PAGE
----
(Story by Cathlia Ward)
Happy, energetic and active would have been the best way to describe Ottawa’s Colton Daly when he was eight years old. Colton, along with his two sisters, Camille and Calissa, enjoyed all sorts of physical activities. From hockey to triathlons, all three kids were always on the move – that is, until a sudden diagnosis. After experiencing some chest pain and shortness of breath in a grocery store, and another similar episode while at home with a babysitter, Colton was rushed to the hospital.
Test after test, and a trip to Toronto’s Hospital for Sick Children for more tests: Colton was diagnosed with Arrhythmogenic Right Ventricular Dysplasia (ARVD), a heart defect that usually causes sudden deaths in young people. At the time, Colton was the youngest person in the world to receive this diagnosis. The Daly family quickly found out that ARVD was genetic, and because of this, both of Colton’s sisters were soon tested- at first only the oldest daughter, Camille was affected, but a few years later Calissa also began to show signs of the disease.
This new diagnosis changed everything for the Dalys and their three kids. Hockey, triathlons and anything else that included physical activity were pushed aside – their hearts wouldn’t be able to take it.
Their mom, Kim, began to notice her once bubbly eight-year-old had grown more and more withdrawn and was worried the loss of her son’s once very active lifestyle was causing depression. She consulted the family’s cardiologist about activities that Colton could participate in, but the list was slim to none. That is, until they asked about curling.
“We didn’t even know much about it really. We tried to explain to the cardiologist that it was like shuffle board on ice, and he said yeah, that might work. So we knew we had to give it a try,” she says.
A week later, Colton stepped onto the curling ice for the first time – and the rest is history.
Colton remembers this experience, fondly: “The first time I set foot on the ice was a Thanksgiving family spiel where parents could bring their kids and have them just mess around on the ice and have fun. To be honest I hated curling the first few times I tried it because I was the worst one there. I didn’t really understand how the game worked and how I could be so bad after excelling at hockey and soccer. After my parents dragged me out to a few more events and practices I fell in love with the challenge of getting better at curling.”
Even curling, however, possesses some challenges for Colton, Camille and Calissa. Sweeping, is a bit too much activity for their heart condition, so early on Colton and Camille resorted to skipping their respective teams and their curling community has been nothing but receptive and respectful of the Dalys and their unique situation. The RCMP Curling Club, the home club of the Daly family, made sure to have a defibrillator on hand should any of the Dalys need it. Soon, thanks to the activism of Kevin and Kim Daly, more and more curling clubs across the Ottawa Valley have followed suit.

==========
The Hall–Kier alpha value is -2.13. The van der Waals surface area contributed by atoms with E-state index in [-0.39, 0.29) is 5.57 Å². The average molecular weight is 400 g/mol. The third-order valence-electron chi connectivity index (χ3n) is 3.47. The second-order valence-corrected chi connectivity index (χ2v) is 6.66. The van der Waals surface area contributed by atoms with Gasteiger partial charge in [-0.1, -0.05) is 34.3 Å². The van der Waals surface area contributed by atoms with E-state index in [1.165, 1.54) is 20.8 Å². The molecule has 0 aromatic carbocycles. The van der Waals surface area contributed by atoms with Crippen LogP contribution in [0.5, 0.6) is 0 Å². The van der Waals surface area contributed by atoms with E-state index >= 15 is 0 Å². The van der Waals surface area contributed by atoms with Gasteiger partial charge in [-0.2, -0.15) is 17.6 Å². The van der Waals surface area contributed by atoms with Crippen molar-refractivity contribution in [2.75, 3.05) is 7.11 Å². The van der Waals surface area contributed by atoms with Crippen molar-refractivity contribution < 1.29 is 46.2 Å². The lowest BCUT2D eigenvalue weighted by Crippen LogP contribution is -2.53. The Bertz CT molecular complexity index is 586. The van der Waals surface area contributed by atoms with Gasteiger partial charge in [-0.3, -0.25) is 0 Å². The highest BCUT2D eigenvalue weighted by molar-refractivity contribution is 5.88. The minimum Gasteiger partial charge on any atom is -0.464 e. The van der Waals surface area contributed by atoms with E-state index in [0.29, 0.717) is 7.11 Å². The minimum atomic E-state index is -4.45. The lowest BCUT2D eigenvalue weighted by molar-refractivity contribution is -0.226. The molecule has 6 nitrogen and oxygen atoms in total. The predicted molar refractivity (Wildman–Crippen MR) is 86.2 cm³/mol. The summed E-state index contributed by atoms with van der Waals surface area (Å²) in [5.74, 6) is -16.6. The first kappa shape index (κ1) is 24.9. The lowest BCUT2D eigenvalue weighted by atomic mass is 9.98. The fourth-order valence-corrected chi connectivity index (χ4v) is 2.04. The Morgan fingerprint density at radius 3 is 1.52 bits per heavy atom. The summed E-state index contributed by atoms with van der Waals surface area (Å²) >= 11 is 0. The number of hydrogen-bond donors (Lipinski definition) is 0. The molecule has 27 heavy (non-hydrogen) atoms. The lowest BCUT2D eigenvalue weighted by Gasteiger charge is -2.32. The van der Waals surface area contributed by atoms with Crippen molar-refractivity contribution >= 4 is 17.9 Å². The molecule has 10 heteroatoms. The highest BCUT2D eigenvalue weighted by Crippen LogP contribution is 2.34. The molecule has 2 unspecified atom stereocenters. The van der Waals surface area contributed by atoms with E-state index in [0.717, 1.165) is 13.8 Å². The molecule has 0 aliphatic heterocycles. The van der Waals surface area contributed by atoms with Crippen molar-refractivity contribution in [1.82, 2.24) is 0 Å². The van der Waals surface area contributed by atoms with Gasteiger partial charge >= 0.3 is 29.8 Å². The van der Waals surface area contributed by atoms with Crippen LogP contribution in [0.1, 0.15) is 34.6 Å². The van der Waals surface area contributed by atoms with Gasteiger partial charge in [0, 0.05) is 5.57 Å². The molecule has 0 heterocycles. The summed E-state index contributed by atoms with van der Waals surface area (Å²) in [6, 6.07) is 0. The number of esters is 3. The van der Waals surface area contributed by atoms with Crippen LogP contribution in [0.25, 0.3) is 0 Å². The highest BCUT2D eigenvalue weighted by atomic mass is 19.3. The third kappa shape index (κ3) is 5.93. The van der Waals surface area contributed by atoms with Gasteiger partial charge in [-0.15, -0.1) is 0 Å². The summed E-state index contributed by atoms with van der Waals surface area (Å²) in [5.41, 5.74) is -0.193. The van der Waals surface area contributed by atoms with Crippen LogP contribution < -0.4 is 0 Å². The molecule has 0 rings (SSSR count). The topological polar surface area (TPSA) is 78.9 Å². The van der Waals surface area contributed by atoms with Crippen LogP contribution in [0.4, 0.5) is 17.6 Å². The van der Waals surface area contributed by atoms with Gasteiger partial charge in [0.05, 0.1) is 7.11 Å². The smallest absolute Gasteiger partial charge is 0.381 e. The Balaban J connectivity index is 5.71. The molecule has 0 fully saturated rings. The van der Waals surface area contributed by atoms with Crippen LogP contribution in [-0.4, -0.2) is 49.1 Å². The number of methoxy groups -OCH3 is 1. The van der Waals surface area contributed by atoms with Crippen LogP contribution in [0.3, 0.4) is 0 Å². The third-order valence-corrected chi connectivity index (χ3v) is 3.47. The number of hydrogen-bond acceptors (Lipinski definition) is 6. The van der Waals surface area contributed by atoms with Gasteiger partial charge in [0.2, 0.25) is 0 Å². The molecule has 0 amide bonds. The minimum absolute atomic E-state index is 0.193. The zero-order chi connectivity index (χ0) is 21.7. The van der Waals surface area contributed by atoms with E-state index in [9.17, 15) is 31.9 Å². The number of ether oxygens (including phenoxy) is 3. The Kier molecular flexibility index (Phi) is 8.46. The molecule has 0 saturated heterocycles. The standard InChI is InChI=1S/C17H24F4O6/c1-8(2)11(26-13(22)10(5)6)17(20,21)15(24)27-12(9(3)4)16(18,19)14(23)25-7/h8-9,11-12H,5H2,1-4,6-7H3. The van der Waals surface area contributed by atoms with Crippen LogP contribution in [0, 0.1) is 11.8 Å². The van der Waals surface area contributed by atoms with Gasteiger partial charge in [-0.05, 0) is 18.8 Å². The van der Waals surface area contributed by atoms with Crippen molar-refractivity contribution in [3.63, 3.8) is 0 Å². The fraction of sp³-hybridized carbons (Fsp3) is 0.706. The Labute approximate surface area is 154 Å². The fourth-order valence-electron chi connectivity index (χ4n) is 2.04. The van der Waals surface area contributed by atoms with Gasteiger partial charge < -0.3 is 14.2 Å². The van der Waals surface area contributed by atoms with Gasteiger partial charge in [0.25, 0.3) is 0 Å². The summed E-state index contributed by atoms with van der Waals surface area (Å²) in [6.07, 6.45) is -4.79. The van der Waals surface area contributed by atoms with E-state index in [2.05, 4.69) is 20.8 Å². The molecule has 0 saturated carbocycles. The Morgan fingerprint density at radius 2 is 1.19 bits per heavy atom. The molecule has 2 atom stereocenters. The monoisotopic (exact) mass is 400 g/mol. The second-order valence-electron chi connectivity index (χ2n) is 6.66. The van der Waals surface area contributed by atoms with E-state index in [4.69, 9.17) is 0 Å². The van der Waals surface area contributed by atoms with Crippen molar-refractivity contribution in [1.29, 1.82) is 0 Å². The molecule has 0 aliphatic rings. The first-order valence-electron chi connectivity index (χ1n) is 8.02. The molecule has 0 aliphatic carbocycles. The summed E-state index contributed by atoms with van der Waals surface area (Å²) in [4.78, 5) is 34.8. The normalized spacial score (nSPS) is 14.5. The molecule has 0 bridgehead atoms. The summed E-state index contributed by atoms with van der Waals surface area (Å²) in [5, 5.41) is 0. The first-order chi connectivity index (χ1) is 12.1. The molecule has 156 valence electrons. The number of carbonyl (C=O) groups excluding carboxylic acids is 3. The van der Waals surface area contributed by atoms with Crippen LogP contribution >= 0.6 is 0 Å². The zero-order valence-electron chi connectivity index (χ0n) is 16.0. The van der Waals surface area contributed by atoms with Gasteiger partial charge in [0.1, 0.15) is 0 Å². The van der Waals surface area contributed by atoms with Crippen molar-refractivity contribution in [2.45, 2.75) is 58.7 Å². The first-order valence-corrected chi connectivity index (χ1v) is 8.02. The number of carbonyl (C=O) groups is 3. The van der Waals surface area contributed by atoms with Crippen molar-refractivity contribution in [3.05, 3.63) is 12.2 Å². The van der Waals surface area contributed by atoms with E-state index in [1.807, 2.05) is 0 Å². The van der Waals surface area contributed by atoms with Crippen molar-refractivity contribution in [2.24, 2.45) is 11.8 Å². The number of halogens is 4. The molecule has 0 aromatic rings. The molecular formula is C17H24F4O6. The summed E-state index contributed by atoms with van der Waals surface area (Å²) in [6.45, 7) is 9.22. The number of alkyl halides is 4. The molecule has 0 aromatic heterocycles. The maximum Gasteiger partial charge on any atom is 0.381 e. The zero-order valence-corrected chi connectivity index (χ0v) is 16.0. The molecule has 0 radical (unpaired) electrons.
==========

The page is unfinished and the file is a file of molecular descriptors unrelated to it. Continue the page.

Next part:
Calissa explained that her experience with curling teams over the years has always been incredibly positive.
“Whenever you tell someone, their jaw drops,” she says. “We try not to make it a huge issue but whenever I join a team, I need to make it known. Everyone has always been incredibly considerate. Coaches and officials always take the time to make sure I’m okay.”
“I’ve even had team mates show up to the club and check where the defibrillator is for me,” says older sister, Camille.
It is safe to say that curling is a staple in the lives of the Dalys.
“The curling community has helped me in many ways over the years but I think the most important to me has been that everyone has made me feel like family and like I am no different than the rest of the curlers they meet,” says Colton. “My biggest fear has always been for people to feel bad for me, or for the people I meet on the ice to feel bad playing me or to think I’m at some disadvantage.”
For Camille, like many of the world’s best curlers, the ice is her sanctuary.
“Curling for me, it’s just, everything. You know, growing up people might try curling and stop to go play something like volleyball or whatever, but for me – I could never do that. For me, curling is it,” she says. “It’s what I do, and it’s what I’ll always do. My time on the ice, I always find that so special….because realistically I really don’t know if or when I’ll be able to come back. I don’t know what life is without curling…and I don’t want to.”
Her sister Calissa agrees: “I knew I was going to move away to go to school, but for me I had to find a curling team – that was very important to me.”
People tend to say everything happens for a reason, and the Dalys are glad that curling was there when they needed a little joy in their lives.
An emotional Kim, explained the impact the sport has had on her kids, particularly her son.
“It was incredible for me to see him find something that he loves so much,” she says. “It changed the direction of his life completely. When he was first diagnosed they didn’t say he would make it to 18, so with that in mind we wanted him to be able to do anything he wanted. When you can find something, and do it for the rest of your life, that’s really incredible. We’re really just so thankful that he found this sport. I feel lucky that we found it.”
Colton is now a 22-year-old student at Carleton University, while Camille is finishing her first year at Laurentian University and Calissa is getting ready to graduate high school, all three will be curling again in the Fall – with Mom and Dad in tow as their biggest and proudest fans.